Taken as a standalone story, …Sight works fine as a one-off read. However, it’s the start of a series, and I’m not convinced that I want to follow Eddie’s journey any further. Most questions about his past are answered throughout, so there’s no itch in my brain for more, even with the final question the story lazily throws out. Check it out if you’d like a novel spin on the standard girl in peril exorcism trope, just don’t expect pea soup and terror.

Score: 5/10

Book links:

Amazon UK: http://www.amazon.co.uk/dp/B01MFDCMYT/
Amazon US: http://www.amazon.com/dp/B01MFDCMYT/

And you can follow Rick Wood on twitter @rickwoodwriter

Death by Umbrella! The 100 Weirdest Horror Movie Weapons – Book Review

dbu1Death by Umbrella! The 100 Weirdest Horror Movie Weapons by Christopher Lombardo & Jeff Kirschner

Available now in Paperback & Kindle (links at bottom of review)

I don’t much like lists. If I go shopping, I prefer using my increasingly colander-like memory to go over what I need for the week. I avoid Buzzfeed as much as possible, and if people ask me what my Top 3 somethings are – well, I don’t have a Top 3 anything. Why collate likes on some mental spreadsheet? I like to enjoy things on the fly, apart from chili. That’s probably my favourite foods. And I do have favourite bands, movies, books, authors… Hypocritical? Maybe, but that’s what makes me OK with loving Death by Umbrella so much.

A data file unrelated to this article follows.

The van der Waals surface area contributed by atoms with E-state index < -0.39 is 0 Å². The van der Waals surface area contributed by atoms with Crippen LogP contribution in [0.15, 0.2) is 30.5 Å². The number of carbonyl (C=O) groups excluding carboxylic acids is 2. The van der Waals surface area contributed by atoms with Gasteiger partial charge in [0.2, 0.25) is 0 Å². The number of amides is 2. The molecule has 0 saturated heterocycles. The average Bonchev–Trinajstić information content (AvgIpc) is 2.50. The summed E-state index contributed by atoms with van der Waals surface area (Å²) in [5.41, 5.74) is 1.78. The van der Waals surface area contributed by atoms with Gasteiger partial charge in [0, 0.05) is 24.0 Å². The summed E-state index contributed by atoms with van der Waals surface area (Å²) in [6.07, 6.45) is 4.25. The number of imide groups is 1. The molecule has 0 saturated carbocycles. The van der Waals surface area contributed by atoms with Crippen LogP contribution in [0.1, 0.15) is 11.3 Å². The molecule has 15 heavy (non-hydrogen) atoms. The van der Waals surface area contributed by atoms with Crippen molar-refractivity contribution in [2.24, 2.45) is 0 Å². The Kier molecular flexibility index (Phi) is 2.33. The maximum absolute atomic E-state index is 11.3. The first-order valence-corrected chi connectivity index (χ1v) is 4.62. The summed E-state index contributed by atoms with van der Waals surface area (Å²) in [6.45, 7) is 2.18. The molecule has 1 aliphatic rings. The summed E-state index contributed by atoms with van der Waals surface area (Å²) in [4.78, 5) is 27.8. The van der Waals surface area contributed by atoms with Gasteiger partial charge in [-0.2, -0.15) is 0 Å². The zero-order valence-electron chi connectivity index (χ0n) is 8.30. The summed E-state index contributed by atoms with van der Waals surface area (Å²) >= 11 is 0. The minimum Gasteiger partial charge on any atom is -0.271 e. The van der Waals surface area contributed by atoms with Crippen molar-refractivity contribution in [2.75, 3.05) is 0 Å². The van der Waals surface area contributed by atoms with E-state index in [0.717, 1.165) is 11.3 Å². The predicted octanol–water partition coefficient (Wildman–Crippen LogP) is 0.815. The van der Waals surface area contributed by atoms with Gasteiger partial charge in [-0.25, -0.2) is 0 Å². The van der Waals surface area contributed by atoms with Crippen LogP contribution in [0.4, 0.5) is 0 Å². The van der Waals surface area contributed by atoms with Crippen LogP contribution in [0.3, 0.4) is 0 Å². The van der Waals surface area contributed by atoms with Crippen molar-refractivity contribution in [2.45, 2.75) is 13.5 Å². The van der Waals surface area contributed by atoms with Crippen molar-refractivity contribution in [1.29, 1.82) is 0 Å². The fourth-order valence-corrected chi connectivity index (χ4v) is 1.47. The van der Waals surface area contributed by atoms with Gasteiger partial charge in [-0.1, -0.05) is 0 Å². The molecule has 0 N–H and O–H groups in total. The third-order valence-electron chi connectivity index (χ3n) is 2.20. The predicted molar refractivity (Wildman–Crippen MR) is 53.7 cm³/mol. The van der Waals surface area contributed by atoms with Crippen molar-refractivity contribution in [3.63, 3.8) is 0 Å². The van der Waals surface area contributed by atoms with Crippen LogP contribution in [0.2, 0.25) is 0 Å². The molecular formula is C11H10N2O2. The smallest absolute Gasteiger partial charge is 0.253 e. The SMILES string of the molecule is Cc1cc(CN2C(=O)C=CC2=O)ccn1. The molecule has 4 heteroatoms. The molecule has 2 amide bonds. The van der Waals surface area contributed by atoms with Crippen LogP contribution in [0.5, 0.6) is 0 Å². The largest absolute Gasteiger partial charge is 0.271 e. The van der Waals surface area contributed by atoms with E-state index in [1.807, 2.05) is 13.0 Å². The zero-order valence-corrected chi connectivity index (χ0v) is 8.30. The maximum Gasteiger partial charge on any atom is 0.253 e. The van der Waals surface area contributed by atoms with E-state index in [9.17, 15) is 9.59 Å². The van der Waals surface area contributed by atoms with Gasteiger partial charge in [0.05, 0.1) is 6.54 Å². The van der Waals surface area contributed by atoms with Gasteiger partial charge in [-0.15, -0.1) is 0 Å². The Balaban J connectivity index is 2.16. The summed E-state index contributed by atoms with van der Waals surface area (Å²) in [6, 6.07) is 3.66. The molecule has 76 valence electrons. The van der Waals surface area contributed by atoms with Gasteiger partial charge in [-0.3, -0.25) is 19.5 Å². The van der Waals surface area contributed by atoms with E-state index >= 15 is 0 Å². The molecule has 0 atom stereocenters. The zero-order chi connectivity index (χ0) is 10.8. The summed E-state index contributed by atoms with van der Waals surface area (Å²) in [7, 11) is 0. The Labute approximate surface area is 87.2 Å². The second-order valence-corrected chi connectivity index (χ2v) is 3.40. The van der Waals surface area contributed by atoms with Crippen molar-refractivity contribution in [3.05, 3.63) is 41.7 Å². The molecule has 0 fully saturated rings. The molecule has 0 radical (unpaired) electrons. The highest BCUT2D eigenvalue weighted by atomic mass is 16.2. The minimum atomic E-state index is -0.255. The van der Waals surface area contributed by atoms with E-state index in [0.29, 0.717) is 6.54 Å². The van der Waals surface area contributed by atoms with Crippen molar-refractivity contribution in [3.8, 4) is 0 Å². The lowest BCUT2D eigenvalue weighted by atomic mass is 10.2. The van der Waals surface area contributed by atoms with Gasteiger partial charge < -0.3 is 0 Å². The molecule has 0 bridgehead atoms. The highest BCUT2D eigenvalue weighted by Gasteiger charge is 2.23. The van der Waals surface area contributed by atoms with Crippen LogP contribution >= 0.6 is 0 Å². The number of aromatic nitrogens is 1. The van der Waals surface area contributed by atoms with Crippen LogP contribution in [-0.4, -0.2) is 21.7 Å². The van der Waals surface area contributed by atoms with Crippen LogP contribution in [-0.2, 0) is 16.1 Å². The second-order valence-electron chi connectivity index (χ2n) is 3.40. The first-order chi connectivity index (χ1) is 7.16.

Lovingly curated by Christopher Lombardo and Jeff Kirschner, Death…is a list of 100+ unusual & creative movie weapons. After a suitably Tromaesque introduction by Uncle Lloyd Kaufman, I dove in expecting a few brief rundowns of gloriously daft death scenes, but this book has a lot more to offer than that.

Like a Buzzfeed article pumped up on the brain juice from Gremlins 2, Death… takes a gleeful yet insightful look into the world of movie gore, celebrating bizarre offings in schlockfests like Leprechaun 2 and Killer Rack to more surprising inclusions like There Will be Blood and The Cook, The Thief, His Wife, and Her Lover. The deaths from these non-horror titles deserve their place as much as the corny (ha!) killing in Sleepwalkers, showing that the authors really know their stuff when it comes to cinema.